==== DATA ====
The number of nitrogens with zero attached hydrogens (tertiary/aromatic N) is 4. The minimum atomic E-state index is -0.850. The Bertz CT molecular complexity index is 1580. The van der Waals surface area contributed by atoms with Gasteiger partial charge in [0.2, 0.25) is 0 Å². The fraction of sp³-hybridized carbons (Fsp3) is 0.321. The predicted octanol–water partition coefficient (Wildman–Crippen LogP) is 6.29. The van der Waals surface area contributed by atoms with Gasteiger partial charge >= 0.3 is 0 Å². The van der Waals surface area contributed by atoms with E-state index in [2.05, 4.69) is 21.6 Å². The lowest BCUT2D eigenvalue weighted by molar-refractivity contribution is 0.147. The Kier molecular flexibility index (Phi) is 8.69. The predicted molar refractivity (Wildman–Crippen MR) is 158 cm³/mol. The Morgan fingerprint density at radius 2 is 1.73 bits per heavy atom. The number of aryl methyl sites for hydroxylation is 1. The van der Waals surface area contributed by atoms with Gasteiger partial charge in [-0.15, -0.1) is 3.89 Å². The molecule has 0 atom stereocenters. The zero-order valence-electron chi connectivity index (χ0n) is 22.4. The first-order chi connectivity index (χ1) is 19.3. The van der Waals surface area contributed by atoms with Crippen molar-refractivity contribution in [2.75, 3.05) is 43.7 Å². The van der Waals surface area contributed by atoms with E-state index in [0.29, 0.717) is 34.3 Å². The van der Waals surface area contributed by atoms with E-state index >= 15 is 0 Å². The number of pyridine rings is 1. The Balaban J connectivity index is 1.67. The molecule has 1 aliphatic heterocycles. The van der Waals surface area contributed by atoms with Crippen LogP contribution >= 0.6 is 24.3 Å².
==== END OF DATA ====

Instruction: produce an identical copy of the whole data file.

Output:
The number of nitrogens with zero attached hydrogens (tertiary/aromatic N) is 4. The minimum atomic E-state index is -0.850. The Bertz CT molecular complexity index is 1580. The van der Waals surface area contributed by atoms with Gasteiger partial charge in [0.2, 0.25) is 0 Å². The fraction of sp³-hybridized carbons (Fsp3) is 0.321. The predicted octanol–water partition coefficient (Wildman–Crippen LogP) is 6.29. The van der Waals surface area contributed by atoms with Gasteiger partial charge >= 0.3 is 0 Å². The van der Waals surface area contributed by atoms with E-state index in [2.05, 4.69) is 21.6 Å². The lowest BCUT2D eigenvalue weighted by molar-refractivity contribution is 0.147. The Kier molecular flexibility index (Phi) is 8.69. The predicted molar refractivity (Wildman–Crippen MR) is 158 cm³/mol. The Morgan fingerprint density at radius 2 is 1.73 bits per heavy atom. The number of aryl methyl sites for hydroxylation is 1. The van der Waals surface area contributed by atoms with Gasteiger partial charge in [-0.15, -0.1) is 3.89 Å². The molecule has 0 atom stereocenters. The zero-order valence-electron chi connectivity index (χ0n) is 22.4. The first-order chi connectivity index (χ1) is 19.3. The van der Waals surface area contributed by atoms with Crippen molar-refractivity contribution in [2.75, 3.05) is 43.7 Å². The van der Waals surface area contributed by atoms with E-state index in [0.29, 0.717) is 34.3 Å². The van der Waals surface area contributed by atoms with E-state index >= 15 is 0 Å². The number of pyridine rings is 1. The Balaban J connectivity index is 1.67. The molecule has 1 aliphatic heterocycles. The van der Waals surface area contributed by atoms with Crippen LogP contribution >= 0.6 is 24.3 Å².